Elisabeth Shue & Ralph Macchio in The Karate Kid (1984)
The yellow classic automobile that Daniel polishes in the famous ‘wax-on, wax-off’ training scene was a 1948 Ford Super De Luxe. The producer gifted it to Macchio who still owns it. If you have ever wondered about the fly that Mr. Miyagi was forever trying to catch in mid-flight using only his chopsticks, it was attached to a fishing line and being moved around by a crew member. Elisabeth Shue has since stated that she did not think much of Macchio playing a martial artist. His scrawny, light build was covered up to some extent by his uniform (Karategi) in the tournament. Chad McQueen, who portrays the extremely nasty ‘Dutch’, incidentally, is the son of Steve McQueen.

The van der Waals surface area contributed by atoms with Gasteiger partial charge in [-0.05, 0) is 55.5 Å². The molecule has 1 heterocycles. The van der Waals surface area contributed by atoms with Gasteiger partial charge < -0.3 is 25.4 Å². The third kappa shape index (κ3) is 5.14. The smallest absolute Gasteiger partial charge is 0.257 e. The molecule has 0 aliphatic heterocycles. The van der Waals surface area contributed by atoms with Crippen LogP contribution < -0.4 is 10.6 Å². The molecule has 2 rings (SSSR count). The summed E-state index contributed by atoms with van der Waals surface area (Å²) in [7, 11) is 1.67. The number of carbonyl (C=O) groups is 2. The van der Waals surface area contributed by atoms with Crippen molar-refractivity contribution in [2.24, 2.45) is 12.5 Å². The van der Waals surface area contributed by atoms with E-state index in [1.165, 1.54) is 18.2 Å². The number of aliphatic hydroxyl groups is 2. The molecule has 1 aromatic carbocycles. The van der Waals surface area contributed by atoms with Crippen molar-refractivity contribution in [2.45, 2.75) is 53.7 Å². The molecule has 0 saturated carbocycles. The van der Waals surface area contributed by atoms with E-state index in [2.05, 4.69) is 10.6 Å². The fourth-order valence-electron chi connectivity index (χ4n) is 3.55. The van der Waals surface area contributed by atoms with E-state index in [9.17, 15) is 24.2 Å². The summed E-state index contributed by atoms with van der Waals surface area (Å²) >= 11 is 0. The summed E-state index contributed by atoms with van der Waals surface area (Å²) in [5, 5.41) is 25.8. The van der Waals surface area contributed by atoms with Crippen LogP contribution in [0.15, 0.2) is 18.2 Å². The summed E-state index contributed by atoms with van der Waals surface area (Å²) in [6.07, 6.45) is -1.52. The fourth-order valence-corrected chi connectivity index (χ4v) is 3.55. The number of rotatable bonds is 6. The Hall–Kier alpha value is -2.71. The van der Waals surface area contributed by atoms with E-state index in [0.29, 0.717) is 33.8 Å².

(L to R) William Zabka & Martin Kove
William Zabka played Johnny Lawrence, Daniel’s main protagonist. He had no martial arts experience prior to making this film, although he was an accomplished wrestler. In real life he, Macchio and Martin Kove (Sensei John Kreese) are close friends. In the tournament scene extras booed Zabka even when the cameras were not rolling. His real life mother was in the crowd and kept trying to explain that he was really a very nice person. The Karate Kid was made on an $8 million budget. It grossed over $91 million in the USA alone.
JACK THE RIPPER (1988) Mini Series